in-between

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They say your home is where your heart is

But what if your heart is always

in-between

Climbing up mountains
Running down with rivers
Dreaming under stars

Home is with those you love
But what if you love the wind,
the rain
Sky splattered with clouds or stars or airplane trails

What if you love the road,
the leaving,
the returning,
the hundred-thousand steps

in-between

Where, then, is home?

All content copyright Anni Kruus 2017

Impromptu musings on Ana Mendieta and phenomenology

“…the human body provides the fundamental mediation point between thought and the world. The world and the subject reflect and flow into each other through the body that provides the living bond with the world.”

Maurice Merleau-Ponty: Phenomenology of Perception

Ana Mendieta was a Cuban artist and a refugee in America from the age of 12, escaping Fidel Castro’s regime with her family. Her artworks in land-art, video, sculpture and photography are all centered  around the relationship of the body and landscape, our physical connection the earth. The artist herself states that the intention of the work is to repair the bond the she lost to her homeland as an adolescent, to address the displacement and feeling of otherness as an immigrant in the US. The mythical link of femininity and nature – the presence of the concept of Mother Earth; but also effects of colonialism and the violence that women’s bodies in areas of civil unrest are subjected to, are powerful readings of Mendieta’s Silueta series.

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The Silueta are sort of land sculptures preserved in photographs – and there is a vast collection of them, created through Ana’s career. She would create silhouettes of her own body in grass, dirt, snow etc. sometimes using plants to enhance the outline, sometimes digging, and later, blood. Sometimes she would be present in the flesh, and sometimes the work would be a performance rather than a sculpture. What connects all of the Silueta is the raw, corporeal connection to the Earth, performed countless times in different locations like a compulsive search for a connection with one’s surroundings, a desire to return to the roots of one’s being.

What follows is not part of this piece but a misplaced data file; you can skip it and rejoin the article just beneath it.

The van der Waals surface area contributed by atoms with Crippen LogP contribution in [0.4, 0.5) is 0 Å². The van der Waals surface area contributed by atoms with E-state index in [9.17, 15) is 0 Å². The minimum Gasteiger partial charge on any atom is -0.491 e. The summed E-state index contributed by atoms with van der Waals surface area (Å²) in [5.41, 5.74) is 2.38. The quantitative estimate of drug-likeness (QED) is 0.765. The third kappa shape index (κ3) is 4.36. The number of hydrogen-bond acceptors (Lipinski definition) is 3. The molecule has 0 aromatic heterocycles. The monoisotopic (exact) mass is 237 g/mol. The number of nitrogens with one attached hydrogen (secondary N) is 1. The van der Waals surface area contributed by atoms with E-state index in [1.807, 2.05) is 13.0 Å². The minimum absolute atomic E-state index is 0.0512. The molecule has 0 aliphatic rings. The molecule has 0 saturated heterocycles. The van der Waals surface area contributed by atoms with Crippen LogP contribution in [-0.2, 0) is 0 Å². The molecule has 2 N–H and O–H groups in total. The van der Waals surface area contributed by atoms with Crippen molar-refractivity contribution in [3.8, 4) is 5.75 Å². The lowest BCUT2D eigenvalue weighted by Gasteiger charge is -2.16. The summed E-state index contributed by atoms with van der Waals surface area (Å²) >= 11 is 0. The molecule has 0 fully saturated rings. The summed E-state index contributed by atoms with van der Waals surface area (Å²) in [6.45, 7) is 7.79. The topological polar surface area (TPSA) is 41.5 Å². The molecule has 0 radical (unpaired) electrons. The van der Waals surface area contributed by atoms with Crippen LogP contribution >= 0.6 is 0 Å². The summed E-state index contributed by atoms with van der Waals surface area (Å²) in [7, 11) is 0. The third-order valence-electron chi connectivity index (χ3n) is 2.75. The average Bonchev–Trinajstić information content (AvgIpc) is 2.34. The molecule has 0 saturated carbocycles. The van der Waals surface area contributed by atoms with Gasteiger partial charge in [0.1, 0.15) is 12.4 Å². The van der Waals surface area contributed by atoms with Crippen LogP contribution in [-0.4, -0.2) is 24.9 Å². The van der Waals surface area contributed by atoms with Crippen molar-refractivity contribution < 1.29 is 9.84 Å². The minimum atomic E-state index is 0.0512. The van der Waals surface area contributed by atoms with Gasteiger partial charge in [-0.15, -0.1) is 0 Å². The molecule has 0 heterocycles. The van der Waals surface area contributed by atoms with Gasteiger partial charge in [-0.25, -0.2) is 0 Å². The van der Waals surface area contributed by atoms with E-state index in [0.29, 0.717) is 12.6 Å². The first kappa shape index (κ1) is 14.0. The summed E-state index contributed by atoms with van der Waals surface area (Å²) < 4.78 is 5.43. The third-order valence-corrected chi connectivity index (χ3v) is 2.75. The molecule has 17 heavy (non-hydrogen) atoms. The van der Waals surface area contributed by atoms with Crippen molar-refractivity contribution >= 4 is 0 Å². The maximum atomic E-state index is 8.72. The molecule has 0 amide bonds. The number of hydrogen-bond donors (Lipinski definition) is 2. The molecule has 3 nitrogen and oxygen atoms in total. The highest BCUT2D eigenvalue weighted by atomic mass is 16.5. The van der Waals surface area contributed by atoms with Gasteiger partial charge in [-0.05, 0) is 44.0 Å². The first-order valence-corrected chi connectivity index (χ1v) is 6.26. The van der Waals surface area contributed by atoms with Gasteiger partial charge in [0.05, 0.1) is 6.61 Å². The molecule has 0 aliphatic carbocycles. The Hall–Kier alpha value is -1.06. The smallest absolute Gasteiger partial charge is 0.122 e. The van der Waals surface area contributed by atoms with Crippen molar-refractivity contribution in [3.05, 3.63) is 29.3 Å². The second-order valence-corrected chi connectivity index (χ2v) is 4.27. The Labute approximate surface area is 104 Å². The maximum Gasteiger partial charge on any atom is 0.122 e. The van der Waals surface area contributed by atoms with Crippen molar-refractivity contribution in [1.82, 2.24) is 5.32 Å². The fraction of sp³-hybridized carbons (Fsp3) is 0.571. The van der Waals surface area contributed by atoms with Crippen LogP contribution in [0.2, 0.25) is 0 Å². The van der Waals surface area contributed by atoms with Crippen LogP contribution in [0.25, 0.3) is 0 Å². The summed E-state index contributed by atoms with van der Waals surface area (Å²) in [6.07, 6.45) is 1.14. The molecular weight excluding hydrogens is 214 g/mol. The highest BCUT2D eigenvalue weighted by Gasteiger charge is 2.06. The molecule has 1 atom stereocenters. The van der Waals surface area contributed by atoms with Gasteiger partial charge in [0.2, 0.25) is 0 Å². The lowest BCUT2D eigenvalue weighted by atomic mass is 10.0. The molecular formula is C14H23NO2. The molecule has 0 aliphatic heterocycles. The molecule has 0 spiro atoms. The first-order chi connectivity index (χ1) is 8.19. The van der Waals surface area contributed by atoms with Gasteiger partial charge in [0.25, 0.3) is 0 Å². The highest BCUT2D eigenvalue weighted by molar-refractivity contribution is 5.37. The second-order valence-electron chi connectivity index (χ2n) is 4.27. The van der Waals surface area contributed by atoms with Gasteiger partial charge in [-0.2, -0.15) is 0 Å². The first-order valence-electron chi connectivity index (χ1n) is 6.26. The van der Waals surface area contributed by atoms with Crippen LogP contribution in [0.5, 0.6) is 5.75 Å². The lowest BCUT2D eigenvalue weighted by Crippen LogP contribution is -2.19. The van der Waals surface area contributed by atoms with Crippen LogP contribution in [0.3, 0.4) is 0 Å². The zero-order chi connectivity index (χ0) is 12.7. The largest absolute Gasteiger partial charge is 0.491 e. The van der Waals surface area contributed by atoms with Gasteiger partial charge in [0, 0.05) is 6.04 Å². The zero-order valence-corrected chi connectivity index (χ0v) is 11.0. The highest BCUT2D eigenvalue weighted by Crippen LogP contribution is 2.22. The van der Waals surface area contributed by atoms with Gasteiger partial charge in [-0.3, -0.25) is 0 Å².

What strikes me as fascinating is that seeking of tangible relationship to Earth, especially today when we live most of our lives through digital media. At the time of their making, the Silueta were very much a commentary on feminism, violence and cultural identity. Those critiques are obviously still just as relevant. However, these earth-body works can also illustrate the ever-growing concern of the state of the environment and the detachment to nature in our everyday lives. The force with which Mendieta inserts her body into the landscape, becoming part of it has the effect of being shaken awake from a slumber; do I remember how it feels to lay on grass, make snow angels or be buried in fine sand on a beach?

Although Ana Mendieta’s work is political and serious, springing from a chaotic experience of displacement, there is also joy and a sense of security in it. In phenomenology, the approach to the world is to observe whatever sensations and experiences are present in consciousness. It is sort of an immersive way of studying the surrounding world and phenomena through direct experience. As such, this is not a particularly scientific method of discovery, but one that focuses on the subjective realities that each of experience.

The body is the vantage point from which the world is apprehended, and through the combination of physical and sensory input, one’s experience becomes part of the fabric of reality. There is also an interesting parallel to vipassana meditation, which I practice irregularly. The whole point of that school of meditative practice is to simply observe whatever rises in consciousness whether it be a physical sensation, a sound or a worry – none of those are more or less important pieces of reality at that moment; they just happen to draw our attention. Especially the practice of walking meditation seems to be connected to the notion of body as a mediator between things we understand as internal or external to our minds. The meticulous, conscious act of lifting, moving and placing one’s feet one at a time creates spatial awareness and builds one’s understanding of space and place from the bottom up unlike the all-too familiar reality in which we live most of our lives in: the constant hurrying from point A to B while looking at our phones and being irritated by slow walkers blocking the way to the soon closing train doors.

Going back to Silueta, as physical imprints, immobile and quiet, they speak loudly a message of grounded, self-aware existence. Despite the morbid link, which the crime scene like outlines of bodies of Silueta have, to the way the artist passed away; by falling from the 34th floor onto the roof of a below deli, the work is more about action, overcoming and strength; and less about defeat and victimhood. Albeit mere shapes of bodies on the ground, their raised hands and sheer physicality of being dug, drawn and shaped in the earth, they seem oddly full of live.

A Girl Like Me